Veterans

Jamie Jones hugs her husband, Army veteran James Wallace, as they move into their new Winston-Salem duplex apartment.
Jay Price/WUNC

Winston-Salem is among a group of cities nationwide that say they've met the White House goal to end veteran homelessness.

The leadership of the American Legion and VFW is seeking younger, more diverse members. But they face a challenge changing their public image.


To commemorate Veterans Day, the American Homefront Project talks with former service members about their time in the armed forces.

Soldier saluting
U.S. Department of Veterans Affairs

People across the state are honoring those who served in the military on this Veterans Day.  There are parades and ceremonies in many communities and other events where veterans get to tell their stories of service. 

Cornell Wilson, Jr. is the Secretary for the Department of Military and Veterans Affairs for North Carolina.  He says it is always important to thank veterans for their service.

"We have roughly 800,000 veterans in this state, a combination of retirees and those that just got off active duty and they are a very vital part of our community," says Wilson.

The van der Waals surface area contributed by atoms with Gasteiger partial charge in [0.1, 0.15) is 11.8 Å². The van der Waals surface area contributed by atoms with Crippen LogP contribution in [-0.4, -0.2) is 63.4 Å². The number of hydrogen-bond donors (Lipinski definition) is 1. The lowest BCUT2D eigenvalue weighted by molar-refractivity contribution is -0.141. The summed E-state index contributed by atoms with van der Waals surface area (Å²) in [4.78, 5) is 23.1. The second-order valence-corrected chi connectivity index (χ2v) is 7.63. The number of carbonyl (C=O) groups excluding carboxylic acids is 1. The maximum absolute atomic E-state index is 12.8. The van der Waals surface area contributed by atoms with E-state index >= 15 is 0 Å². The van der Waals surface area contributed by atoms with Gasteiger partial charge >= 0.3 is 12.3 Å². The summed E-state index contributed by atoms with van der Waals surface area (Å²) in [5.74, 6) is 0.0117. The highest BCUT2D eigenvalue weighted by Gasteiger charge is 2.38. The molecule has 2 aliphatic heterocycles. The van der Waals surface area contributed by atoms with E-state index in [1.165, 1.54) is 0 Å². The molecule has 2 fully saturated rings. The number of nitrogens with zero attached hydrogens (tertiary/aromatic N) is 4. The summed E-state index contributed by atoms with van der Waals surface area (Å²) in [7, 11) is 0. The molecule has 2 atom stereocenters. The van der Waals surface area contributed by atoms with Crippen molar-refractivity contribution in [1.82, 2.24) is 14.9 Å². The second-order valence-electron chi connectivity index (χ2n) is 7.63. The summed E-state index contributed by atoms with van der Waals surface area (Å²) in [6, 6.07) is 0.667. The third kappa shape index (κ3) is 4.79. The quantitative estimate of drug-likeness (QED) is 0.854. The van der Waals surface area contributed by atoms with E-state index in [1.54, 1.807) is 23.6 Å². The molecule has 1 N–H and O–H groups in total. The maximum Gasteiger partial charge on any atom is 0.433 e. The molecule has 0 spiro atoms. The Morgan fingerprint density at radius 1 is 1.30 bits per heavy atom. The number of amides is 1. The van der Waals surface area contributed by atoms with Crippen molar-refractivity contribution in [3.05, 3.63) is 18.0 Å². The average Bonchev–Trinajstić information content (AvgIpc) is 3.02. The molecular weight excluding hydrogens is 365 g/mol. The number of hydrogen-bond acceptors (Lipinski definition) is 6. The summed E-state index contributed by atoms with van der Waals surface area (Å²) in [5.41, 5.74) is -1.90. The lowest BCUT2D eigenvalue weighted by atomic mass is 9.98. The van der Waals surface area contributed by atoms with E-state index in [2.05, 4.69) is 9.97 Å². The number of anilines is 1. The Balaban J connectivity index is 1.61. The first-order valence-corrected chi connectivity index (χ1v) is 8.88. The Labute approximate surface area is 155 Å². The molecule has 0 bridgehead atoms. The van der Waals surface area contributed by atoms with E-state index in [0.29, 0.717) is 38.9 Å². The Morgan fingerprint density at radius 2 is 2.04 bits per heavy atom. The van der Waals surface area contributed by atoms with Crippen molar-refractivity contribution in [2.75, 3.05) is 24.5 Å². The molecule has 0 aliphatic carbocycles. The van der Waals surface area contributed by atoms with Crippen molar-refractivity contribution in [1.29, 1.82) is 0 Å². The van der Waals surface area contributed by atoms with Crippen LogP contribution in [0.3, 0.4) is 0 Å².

Groups like the American Legion and Veterans of Foreign Wars have served former service members for a century. But declining membership threatens to lessen their influence.


As more military jobs are opened to women, Congress may face the question of whether to require women to register for the Selective Service.


The last American was drafted in 1973, but the U.S. maintains an elaborate infrastructure to re-activate the draft if Congress ever decides it's needed.


UNC-Chapel Hill Chancellor Carol Folt (second from left) meets with service members May 20, after announcing two new university programs to serve current and former military personnel.
Melanie Busbee/UNC-Chapel Hill

UNC-Chapel Hill becomes the 11th public university in North Carolina to open a  campus veterans center.

The Huntsville Times/Steve Doyle

Veterans advocates, protesters, and even President Obama have cited the statistic that 22 veterans a day kill themselves. But the reality is complex, and the number can be misleading.

A picture of the NCNG logo.
North Carolina National Guard

The N.C. National Guard will commemorate the 70th anniversary of the end of World War II with a ceremony Friday honoring 16 members of the 30th Infantry Division.

Six soldiers from the division were awarded the Medal of Honor for their service in World War II. Then-General Dwight Eisenhower's staff ranked the 30th as the top infantry division in the European theater.

Its contemporaries still honor the division.

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